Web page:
Point/Counterpoint: How many Hawkeyes will be drafted?

BY DI STAFF | APRIL 26, 2011 7:20 AM

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More than six

Kirk Ferentz is saying goodbye to a talented senior class. A class that helped him hoist the Orange Bowl trophy in 2010. During its four years, the group went 3-0 in postseason play. Sure, this past season's 8-5 record was a letdown. Nobody thought the Hawkeyes would end up playing at the Insight Bowl in Tempe.

But don't let the mediocre season fool you — Iowa's graduating class is stacked.

When you look at the roster, five players stick out as "sure thing" draft picks. Everybody knows Adrian Clayborn will go, most likely in the first round. Most experts project fellow D-line stud Christian Ballard to go in the second round.

Safety Tyler Sash is another defensive player who will be picked. He didn't blow anybody away with his speed or athleticism, but he is physical, and NFL scouts love that.

Then there's quarterback Ricky Stanzi. The guy has proven himself a winner. And he even learned how to avoid throwing picks in his senior campaign, which was a huge boost for his draft stock.

Stanzi will be taken because he's a proven leader and has matured in a pro-style offense.

And who could forget Ryan Donahue, the most valuable special-team player to sport the Black and Gold since Nate Kaeding. He probably won't go until the seventh round because, well, he's a punter. But he is the best punter in the 2011 class.

Outside the five guarantees, you've got Renaissance man Julian Vandervelde. He is a bit undersized and not the most physically gifted athlete, but playing on the O-line takes an incredible amount of wit and work ethic — two qualities Vandervelde has in spades.

Throw in Karl Klug and Allen Reisner — both potential late-round picks — and Iowa will set a school record for most players taken in the draft.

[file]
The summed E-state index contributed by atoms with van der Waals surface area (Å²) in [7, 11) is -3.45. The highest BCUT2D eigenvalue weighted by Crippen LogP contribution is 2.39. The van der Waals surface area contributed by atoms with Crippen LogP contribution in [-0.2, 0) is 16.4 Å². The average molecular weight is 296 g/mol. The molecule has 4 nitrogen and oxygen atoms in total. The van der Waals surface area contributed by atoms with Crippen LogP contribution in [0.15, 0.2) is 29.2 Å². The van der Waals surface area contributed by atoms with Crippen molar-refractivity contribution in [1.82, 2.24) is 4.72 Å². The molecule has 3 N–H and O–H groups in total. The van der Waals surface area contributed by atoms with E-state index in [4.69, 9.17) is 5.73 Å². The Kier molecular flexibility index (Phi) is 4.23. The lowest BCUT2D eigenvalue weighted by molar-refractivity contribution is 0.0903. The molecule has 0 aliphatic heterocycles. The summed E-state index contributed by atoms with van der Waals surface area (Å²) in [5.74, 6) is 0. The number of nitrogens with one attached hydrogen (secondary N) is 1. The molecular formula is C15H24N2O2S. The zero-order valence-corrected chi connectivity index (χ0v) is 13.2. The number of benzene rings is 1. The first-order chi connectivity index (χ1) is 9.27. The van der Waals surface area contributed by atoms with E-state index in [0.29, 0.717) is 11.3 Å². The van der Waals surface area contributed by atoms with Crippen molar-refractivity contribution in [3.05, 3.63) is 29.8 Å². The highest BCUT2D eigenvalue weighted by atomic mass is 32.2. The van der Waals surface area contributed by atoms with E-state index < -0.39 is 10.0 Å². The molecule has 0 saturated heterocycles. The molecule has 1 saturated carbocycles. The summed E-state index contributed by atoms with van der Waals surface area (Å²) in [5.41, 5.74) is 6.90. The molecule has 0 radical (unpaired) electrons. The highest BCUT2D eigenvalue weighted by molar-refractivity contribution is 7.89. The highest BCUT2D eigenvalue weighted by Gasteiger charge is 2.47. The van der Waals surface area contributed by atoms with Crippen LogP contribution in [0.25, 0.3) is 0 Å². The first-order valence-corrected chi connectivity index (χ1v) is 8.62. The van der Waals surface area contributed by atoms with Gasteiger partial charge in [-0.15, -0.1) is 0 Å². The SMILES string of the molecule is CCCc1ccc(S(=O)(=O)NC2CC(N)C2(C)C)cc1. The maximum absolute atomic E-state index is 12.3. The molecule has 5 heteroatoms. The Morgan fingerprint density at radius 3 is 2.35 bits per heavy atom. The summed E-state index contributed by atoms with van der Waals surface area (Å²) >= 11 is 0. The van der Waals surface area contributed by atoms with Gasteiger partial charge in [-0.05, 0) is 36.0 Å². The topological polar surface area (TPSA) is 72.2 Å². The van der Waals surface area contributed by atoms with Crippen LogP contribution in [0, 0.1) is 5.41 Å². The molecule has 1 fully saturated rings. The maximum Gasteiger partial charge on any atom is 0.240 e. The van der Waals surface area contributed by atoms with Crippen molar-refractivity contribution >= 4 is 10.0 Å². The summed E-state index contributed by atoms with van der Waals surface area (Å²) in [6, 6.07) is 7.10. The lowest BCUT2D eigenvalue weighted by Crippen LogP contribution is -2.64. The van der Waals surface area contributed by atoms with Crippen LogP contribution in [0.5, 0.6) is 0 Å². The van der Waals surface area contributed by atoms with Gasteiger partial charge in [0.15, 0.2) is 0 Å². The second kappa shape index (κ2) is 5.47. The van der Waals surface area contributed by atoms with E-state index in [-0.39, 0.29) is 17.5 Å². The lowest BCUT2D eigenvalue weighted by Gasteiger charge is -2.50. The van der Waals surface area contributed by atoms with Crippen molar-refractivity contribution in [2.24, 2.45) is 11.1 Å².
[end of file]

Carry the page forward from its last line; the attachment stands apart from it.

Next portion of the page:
Nothing is certain, but the Hawkeyes are sending out a talented group, many of whom will make waves in the NFL.

— Jon Frank

Fewer than six

The number of Hawkeye football players selected this weekend in the NFL draft will be under six. Only four or five players are a lock to be selected.

No. 1 — Adrian Clayborn. He was considered a top-five pick before the season began, but he has fallen down draft boards because of a subpar performance this past season and questions about his Erb's palsy condition. Right now, Clayborn is projected to be drafted anywhere from the 20th pick to sliding to the early second round.

No. 2 — Christian Ballard, the versatile defensive tackle/end. Teams are concerned about Ballard's consistency, but his ability to play in a 3-4 or 4-3 scheme and line up anywhere on the defensive line has teams salivating. ESPN projected Ballard as a first-round pick after the Senior Bowl in January, but Mel Kiper and Todd McShay both have Ballard as a second- or third-round selection.

No. 3 — Ricky Stanzi. There are concerns about his arm strength and consistency, but Stanzi would be an ideal future starter for many teams in need of a quarterback.

The other players I expect to be drafted are safety Tyler Sash and tight end Allen Reisner. Iowa tight ends regularly get drafted, and Reisner could continue the streak. Sash is an above-average athlete with average size, but he was an extremely productive player and leader for the Hawkeyes' defense. Both should be mid- to late-rounds picks.

As far as other players eligible for the draft: Derrell Johnson-Koulianos ruined his stock with his drug arrest. Linebacker Jeff Tarpinian could get drafted thanks to his impressive pro day, but concerns with his durability do exist after a college career checkered with injuries.

Brett Morse and Ryan Donahue both play positions, fullback and punter, that rarely — if ever — get drafted, but Donahue will for sure be signed by an NFL team. Karl Klug, Julian Vandervelde, Jeremiha Hunter, and Brett Greenwood won't get drafted because of their limited upside.

A total of five players will have their names called on draft day from Iowa.

— by Ben Wolfson

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